9th of Zi'da, Arc 718
Secluded to the very corner of the tavern floor -- outfitted with a simple white button-up shirt, some beige linen slacks and a pair of wide-framed reading glasses -- was a man. He appeared particularly consumed by his thoughts, delving into the pages of an exceptionally grandiose book, pressed onto the surface of the faux-marble table. The book had an impressive leather-bound black backing, and a symbol equating to that of an archaic conception of time, with words written in the Ancient Tongue. Though unknown to others, it was the Compendium of Immortal Wisdom, given to him by Ralaith . . . and he was, through it, exploring memories. Words became images, selectively to his mind. Even animated ones, with fully lucid colors that bled into his thoughts. It was like he was there, again, in the past.
Each page turned was filled with volumes of memories and information. He could remember things so much more clearly since he'd acquired this thing -- trivial facts offered to him by friends an arc ago had become inherent pieces of knowledge, things he could recite off to others with such tremendous ease. Flipping through the pages brought a smile to the corners of his lips, as he delved further and further through. By the time he'd arrived at the forty sixth page, however, he noted that the Compendium was empty and much of the less meaningful things had been discarded. The man therefore began to log interest things about Quacia; about the Creep, its weaknesses, its nature. He wrote of King Arkenstone and his demeanor, and whether or not he believed he was personally fit to rule.
He wrote of magic and its contributions to society, and even its faults, despite his ideological presuppositions. And all of this was with his mind, and a tracing over the text of the book with his finger, allowing pictures and memories to flood in through his own door to time. Alistair looked delighted as the pages filled, the remaining establishment-goers refraining even to look at him, as some delusional madman pressed to the corner of the room. But the information really was there, flowing in from his thoughts. Ink bled onto the pages, and the pictures he painted were so vivid that they almost felt real.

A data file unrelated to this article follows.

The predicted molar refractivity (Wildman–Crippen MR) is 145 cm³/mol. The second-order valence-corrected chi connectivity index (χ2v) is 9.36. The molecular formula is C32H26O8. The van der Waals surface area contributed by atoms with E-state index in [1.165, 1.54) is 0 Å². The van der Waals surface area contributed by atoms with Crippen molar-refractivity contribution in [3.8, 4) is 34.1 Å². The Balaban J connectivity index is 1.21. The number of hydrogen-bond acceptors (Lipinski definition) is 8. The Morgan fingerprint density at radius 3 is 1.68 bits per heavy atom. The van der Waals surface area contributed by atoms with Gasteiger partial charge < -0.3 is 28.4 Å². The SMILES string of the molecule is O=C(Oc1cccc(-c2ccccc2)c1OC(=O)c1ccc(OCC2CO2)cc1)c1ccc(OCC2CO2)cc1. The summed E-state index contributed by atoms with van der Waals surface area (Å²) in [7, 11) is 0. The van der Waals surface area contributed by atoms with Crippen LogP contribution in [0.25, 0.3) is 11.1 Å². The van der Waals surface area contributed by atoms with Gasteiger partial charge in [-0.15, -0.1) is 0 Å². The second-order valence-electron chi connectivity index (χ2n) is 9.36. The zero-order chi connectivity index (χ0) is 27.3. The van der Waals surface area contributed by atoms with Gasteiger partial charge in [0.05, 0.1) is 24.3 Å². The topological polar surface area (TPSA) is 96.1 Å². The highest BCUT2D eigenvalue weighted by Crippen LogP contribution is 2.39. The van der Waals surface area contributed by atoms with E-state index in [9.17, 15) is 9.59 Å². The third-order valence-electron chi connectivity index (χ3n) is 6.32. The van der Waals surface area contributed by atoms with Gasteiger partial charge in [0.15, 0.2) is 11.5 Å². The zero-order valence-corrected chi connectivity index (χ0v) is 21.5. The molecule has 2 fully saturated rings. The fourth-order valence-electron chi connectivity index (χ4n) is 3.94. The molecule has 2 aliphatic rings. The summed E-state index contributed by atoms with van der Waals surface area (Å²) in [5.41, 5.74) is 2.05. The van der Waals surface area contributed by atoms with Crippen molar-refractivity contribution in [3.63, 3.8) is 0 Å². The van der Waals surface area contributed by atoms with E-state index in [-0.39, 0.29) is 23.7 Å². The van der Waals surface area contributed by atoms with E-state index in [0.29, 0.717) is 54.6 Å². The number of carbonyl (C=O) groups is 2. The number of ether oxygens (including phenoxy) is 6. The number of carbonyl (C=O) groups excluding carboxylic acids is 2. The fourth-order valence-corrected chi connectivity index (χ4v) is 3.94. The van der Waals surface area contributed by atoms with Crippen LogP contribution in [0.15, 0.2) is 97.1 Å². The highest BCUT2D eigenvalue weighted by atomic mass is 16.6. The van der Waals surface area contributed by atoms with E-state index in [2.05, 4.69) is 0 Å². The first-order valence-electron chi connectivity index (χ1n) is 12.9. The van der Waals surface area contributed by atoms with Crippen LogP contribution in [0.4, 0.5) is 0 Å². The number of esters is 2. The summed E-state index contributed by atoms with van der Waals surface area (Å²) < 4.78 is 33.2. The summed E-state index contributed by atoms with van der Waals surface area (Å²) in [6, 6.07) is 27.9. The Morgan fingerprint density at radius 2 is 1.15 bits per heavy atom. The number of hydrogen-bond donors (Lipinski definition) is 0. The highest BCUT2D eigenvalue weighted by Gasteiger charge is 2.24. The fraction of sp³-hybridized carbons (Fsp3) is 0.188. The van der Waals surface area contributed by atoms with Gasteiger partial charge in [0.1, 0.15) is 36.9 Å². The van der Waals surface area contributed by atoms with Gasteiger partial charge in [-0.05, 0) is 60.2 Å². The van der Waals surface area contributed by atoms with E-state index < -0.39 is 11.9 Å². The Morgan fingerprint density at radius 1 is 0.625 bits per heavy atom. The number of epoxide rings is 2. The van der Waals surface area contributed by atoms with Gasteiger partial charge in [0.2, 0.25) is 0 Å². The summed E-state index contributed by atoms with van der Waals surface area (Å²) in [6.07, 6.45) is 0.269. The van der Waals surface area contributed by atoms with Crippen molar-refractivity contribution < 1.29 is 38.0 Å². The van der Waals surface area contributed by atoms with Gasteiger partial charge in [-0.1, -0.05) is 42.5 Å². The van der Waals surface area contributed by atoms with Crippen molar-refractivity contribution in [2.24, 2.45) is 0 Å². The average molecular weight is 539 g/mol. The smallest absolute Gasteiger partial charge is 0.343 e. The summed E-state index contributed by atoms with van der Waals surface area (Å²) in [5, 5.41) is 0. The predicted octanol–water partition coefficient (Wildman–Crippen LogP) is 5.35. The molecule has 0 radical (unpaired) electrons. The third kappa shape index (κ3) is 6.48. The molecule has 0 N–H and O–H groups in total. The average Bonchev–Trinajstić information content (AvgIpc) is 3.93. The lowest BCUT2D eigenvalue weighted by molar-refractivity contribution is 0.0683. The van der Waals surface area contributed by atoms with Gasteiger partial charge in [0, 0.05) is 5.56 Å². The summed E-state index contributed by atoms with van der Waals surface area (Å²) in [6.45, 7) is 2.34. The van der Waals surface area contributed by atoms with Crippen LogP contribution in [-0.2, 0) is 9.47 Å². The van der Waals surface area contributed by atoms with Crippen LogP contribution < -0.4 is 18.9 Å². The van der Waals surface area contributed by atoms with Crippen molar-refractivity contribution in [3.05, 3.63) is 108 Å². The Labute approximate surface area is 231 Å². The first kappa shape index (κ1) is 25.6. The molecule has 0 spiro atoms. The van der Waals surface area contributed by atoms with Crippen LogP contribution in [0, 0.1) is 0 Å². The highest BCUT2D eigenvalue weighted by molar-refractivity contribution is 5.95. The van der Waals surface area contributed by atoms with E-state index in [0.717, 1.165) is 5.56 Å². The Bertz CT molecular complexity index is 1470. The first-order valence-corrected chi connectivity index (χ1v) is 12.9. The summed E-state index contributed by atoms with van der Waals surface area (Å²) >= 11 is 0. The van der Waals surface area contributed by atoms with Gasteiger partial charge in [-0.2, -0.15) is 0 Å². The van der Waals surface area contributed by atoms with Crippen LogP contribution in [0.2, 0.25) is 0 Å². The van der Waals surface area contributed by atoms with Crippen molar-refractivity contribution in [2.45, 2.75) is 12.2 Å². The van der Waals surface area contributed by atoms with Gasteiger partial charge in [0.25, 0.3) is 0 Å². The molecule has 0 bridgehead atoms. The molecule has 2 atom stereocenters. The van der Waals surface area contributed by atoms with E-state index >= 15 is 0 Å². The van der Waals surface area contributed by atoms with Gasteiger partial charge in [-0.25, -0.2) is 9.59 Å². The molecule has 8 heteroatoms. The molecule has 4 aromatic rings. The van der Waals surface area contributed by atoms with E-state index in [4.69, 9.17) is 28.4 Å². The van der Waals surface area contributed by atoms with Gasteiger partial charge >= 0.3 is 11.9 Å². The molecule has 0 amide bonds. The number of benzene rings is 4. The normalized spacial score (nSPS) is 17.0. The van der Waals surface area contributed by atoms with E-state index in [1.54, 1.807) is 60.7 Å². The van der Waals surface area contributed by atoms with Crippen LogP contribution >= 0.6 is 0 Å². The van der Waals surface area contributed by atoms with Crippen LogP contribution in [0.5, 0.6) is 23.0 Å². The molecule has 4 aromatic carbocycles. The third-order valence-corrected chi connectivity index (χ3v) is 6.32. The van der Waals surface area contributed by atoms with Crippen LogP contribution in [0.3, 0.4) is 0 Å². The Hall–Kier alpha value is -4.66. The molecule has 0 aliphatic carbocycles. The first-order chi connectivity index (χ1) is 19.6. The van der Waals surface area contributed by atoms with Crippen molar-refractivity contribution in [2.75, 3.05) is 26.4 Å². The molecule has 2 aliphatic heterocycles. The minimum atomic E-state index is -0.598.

One of the Chapters, or so he called it, was introduced in the Compendium with a large real image of King Arkenstone, surrounded by an embroidered gold border like much of the most noble inscriptions weaved into a book. Looking into the image, he could almost view memories directly, conversations held and anecdotes shared. He was reminded of his time as an adviser - a position that would last for however long, until the wind carried him elsewhere.
It was nice to be able to log his memories. To be a Chronologer for Ralaith had given him an immediately more fulfilling life, and for that... he was grateful.
With a sigh, his mind remarked on the purpose for coming here. He'd been looking for connections - taverns like this in the Gleam were for networking, and to be the odd man with the burly tome in the corner of the room was not appealing to potential business partners. Alistair quickly slipped it away into its own sliver of time to a vanishing effect, as if nothing had ever occurred, as he waved down one of the tavern barmaids to his particular seat.
"Venora Rose," he demanded. The woman nodded at once, inquiring about his fancies for a meal. The mage shrugged his shoulders, pressing the core of his palm into his chin. "Steak. With vegetables. Also -- twenty nel to you if you find me a drinking partner. It appears I've scared away all the other guests as a result of my big, magical book," Alistair nodded, with an almost discomforting grin. His mood now was rather melancholic, diving into memories of old. Many of the pages recorded tragic things, the brunt of his life of late. And Quacia was all business, and everyone was eminently a critic.
Still yet, he was here to make friends. And learn something new - perhaps to record that, as well, into his tome. As the woman took his offer in stride, he observed her movements, quite pleased to witness her approaching a tall man with his request. Alistair immediately began to snicker, wondering how she'd word it; it imparted a cringe onto the edges of his lips as he stared, and she sputtered her words awkwardly. Twenty gold nel was a hefty sum for a barmaid, so . . . it was worth the embarrassment.
"T-that man requested to be seated with you," she stated - not an entire truth, but not a lie either. "I believe he'd like to pay for your meal," she said, looking back to the mage with a vindicated smile. Alistair's brows rose in unison, shocked at her temerity. He quickly afterwards nodded in response, validating her offer. It was obvious that she'd chosen the only other foreigner to be seated with him, and that was fine. He didn't much like Quacians in general, and the underbelly of their society - migrants - had been much the source of his fulfillment of late.